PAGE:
Three million new consumers could enter the Canadian cannabis market when edibles and other products become available for sale at licensed stores, according to a study by EY and Lift & Co.
Regulations for edibles, extracts and topicals—products that weren’t available for sale when cannabis was legalized last October—come into force on Oct. 17. The products could become available for sale in December, the report said, but those interested in buying them likely won’t see “robust product portfolios” until the spring.
The report found that 12% of all current non-consumers of cannabis may buy new types of products when they become available. Edibles could draw 1.5 million consumers, while topicals such as creams could bring in 2.25 million people and extracts could add 750,000 consumers.
More than half (51%) of respondents who don’t currently use cannabis said they would either be very or somewhat likely to try cannabis-infused beverages. The report noted that beverages will be sold only online and at licensed retail stores, rather than at bars and restaurants, which could limit sales.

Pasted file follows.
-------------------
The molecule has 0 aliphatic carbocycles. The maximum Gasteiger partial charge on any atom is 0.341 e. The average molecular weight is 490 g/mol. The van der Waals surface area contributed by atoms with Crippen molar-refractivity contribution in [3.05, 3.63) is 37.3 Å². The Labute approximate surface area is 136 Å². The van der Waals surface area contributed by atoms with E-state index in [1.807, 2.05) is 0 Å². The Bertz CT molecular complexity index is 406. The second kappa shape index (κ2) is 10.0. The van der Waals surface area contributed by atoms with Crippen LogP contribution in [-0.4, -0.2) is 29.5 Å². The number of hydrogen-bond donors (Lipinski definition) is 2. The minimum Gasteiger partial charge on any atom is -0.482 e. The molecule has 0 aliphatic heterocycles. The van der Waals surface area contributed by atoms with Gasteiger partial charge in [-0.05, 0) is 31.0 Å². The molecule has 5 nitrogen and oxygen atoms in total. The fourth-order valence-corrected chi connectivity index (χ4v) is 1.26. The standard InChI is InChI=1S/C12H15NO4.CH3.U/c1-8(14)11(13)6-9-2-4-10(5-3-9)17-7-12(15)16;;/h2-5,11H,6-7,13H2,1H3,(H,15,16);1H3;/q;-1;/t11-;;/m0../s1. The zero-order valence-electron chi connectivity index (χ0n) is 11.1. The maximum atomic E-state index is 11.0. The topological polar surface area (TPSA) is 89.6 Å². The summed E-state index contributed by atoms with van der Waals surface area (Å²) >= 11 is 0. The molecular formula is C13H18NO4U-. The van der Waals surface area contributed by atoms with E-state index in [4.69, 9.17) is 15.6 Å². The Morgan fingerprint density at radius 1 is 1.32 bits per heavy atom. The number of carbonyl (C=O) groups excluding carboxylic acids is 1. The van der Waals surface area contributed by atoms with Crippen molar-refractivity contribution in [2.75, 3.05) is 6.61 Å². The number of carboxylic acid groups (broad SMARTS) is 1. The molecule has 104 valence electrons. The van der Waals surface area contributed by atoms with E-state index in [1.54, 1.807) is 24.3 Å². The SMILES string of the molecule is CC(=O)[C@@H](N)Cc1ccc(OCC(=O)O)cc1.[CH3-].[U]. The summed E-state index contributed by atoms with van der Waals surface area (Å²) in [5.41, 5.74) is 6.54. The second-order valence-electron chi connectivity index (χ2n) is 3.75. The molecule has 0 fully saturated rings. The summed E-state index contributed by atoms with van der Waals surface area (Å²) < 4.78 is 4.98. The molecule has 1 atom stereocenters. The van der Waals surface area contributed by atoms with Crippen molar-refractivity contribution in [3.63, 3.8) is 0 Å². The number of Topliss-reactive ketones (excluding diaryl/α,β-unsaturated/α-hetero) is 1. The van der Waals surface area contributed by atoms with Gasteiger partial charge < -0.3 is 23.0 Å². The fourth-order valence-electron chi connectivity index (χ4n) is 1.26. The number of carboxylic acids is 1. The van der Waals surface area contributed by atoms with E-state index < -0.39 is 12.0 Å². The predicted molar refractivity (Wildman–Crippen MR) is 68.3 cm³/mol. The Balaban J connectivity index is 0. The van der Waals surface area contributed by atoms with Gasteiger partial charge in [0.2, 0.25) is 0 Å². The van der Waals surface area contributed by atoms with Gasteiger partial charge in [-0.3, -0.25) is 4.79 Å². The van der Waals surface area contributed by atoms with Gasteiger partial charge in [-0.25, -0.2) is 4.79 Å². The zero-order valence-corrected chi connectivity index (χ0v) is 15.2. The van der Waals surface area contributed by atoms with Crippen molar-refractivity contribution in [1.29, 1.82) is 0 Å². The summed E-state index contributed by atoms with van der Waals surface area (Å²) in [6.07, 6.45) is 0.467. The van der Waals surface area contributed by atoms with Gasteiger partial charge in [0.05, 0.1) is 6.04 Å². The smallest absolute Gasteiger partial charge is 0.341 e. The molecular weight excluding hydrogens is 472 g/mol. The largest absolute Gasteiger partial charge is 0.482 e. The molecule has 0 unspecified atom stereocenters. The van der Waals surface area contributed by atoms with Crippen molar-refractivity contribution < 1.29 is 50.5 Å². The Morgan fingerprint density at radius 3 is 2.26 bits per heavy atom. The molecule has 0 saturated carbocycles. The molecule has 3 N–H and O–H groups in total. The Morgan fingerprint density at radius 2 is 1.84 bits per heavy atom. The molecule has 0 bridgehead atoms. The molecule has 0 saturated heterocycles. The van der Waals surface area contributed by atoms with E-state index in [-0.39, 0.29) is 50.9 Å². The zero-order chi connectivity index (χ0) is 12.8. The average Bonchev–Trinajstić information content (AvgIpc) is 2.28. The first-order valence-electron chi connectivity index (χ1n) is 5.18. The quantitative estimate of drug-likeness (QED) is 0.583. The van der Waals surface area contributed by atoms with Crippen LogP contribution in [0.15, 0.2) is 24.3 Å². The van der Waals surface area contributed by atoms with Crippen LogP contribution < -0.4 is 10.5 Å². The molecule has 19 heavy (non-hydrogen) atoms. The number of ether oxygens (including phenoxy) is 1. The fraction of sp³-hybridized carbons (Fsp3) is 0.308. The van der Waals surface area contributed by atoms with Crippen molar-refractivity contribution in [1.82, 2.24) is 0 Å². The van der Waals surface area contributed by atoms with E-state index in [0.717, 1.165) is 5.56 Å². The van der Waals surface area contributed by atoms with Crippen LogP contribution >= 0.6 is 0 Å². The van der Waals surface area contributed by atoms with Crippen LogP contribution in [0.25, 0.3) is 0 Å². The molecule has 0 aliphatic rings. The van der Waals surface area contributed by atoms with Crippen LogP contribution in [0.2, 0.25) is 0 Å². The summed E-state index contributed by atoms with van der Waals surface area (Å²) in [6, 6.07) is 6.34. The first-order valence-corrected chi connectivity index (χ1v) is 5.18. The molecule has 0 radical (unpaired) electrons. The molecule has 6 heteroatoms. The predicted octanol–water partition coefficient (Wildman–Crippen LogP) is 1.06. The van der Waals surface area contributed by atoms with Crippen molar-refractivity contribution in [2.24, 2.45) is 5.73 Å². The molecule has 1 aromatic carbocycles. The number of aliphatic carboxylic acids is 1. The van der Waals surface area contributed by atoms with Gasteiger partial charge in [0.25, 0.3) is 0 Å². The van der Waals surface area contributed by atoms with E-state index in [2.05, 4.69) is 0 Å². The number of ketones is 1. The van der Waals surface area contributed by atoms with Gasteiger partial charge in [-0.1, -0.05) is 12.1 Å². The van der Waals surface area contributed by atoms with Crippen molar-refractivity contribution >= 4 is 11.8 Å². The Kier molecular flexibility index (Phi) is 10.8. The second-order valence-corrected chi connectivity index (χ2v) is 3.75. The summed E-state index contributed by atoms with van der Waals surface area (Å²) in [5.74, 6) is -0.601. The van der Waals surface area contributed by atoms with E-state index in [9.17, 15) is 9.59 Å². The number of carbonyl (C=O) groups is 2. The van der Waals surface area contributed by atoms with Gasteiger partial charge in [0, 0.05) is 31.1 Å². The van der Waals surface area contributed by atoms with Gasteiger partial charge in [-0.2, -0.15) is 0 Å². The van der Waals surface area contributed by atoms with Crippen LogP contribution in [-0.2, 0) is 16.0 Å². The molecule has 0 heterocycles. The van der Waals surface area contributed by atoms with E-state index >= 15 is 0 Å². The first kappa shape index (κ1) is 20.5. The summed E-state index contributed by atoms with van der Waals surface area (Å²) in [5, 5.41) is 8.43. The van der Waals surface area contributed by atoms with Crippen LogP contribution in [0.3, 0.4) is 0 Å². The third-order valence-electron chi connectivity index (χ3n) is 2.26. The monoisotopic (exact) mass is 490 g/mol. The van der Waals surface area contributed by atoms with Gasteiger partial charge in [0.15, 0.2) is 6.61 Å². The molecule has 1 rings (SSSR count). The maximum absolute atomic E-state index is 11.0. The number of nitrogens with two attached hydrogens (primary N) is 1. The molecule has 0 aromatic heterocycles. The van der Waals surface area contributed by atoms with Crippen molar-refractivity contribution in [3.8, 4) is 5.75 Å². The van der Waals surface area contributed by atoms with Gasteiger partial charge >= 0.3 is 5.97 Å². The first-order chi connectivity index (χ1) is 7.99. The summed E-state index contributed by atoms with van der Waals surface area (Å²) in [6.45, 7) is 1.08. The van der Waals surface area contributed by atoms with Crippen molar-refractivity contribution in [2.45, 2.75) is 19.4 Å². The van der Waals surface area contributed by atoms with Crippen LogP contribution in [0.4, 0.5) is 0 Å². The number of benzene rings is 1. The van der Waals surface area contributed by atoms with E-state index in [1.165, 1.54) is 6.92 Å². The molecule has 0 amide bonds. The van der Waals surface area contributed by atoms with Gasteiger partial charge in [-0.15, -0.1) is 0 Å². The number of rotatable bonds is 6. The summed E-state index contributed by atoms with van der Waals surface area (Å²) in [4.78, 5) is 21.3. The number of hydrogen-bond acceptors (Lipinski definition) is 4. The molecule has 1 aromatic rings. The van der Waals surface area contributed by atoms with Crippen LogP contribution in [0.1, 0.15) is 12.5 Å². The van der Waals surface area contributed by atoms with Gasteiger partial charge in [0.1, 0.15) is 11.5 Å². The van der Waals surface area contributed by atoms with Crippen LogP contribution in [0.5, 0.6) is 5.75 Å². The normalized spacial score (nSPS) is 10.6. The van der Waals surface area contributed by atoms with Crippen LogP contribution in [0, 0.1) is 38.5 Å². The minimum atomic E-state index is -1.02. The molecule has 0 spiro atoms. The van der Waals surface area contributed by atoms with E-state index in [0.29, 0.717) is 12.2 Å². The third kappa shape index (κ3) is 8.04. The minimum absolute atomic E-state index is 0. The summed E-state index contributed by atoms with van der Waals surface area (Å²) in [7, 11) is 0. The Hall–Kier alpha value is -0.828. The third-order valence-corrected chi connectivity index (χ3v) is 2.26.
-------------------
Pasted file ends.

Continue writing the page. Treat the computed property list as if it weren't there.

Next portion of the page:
Statistics Canada’s National Cannabis Survey for Q2 2019, released on Thursday, found that smoking was by far the most common method of consuming cannabis (for 68% of men and 62% of women).
From mid-May to mid-June this year, about 4.9 million Canadians aged 15 and older (16%) reported using cannabis, StatsCan said, unchanged from the same period last year when cannabis hadn’t yet been legalized.